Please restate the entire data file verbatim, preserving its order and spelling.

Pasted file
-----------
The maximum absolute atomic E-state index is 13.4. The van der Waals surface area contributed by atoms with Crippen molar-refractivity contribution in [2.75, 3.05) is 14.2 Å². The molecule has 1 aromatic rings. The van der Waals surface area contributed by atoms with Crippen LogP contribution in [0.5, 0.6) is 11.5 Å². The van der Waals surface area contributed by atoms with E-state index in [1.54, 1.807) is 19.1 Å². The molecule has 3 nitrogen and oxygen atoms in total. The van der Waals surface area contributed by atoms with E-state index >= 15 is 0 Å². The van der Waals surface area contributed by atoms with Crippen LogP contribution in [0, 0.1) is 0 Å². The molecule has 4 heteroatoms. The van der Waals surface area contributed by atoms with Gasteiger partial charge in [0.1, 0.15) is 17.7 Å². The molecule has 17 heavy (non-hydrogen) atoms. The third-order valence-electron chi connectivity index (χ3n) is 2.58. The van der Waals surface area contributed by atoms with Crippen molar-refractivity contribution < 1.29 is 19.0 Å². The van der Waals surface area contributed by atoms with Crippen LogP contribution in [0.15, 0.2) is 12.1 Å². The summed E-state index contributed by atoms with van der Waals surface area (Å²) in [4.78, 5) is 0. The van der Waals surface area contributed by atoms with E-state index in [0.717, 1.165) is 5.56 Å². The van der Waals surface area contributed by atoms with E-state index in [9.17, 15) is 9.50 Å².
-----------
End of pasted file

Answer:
The maximum absolute atomic E-state index is 13.4. The van der Waals surface area contributed by atoms with Crippen molar-refractivity contribution in [2.75, 3.05) is 14.2 Å². The molecule has 1 aromatic rings. The van der Waals surface area contributed by atoms with Crippen LogP contribution in [0.5, 0.6) is 11.5 Å². The van der Waals surface area contributed by atoms with E-state index in [1.54, 1.807) is 19.1 Å². The molecule has 3 nitrogen and oxygen atoms in total. The van der Waals surface area contributed by atoms with E-state index >= 15 is 0 Å². The van der Waals surface area contributed by atoms with Crippen LogP contribution in [0, 0.1) is 0 Å². The molecule has 4 heteroatoms. The van der Waals surface area contributed by atoms with Gasteiger partial charge in [0.1, 0.15) is 17.7 Å². The molecule has 17 heavy (non-hydrogen) atoms. The third-order valence-electron chi connectivity index (χ3n) is 2.58. The van der Waals surface area contributed by atoms with Crippen molar-refractivity contribution < 1.29 is 19.0 Å². The van der Waals surface area contributed by atoms with Crippen LogP contribution in [0.15, 0.2) is 12.1 Å². The summed E-state index contributed by atoms with van der Waals surface area (Å²) in [4.78, 5) is 0. The van der Waals surface area contributed by atoms with E-state index in [0.717, 1.165) is 5.56 Å². The van der Waals surface area contributed by atoms with E-state index in [9.17, 15) is 9.50 Å².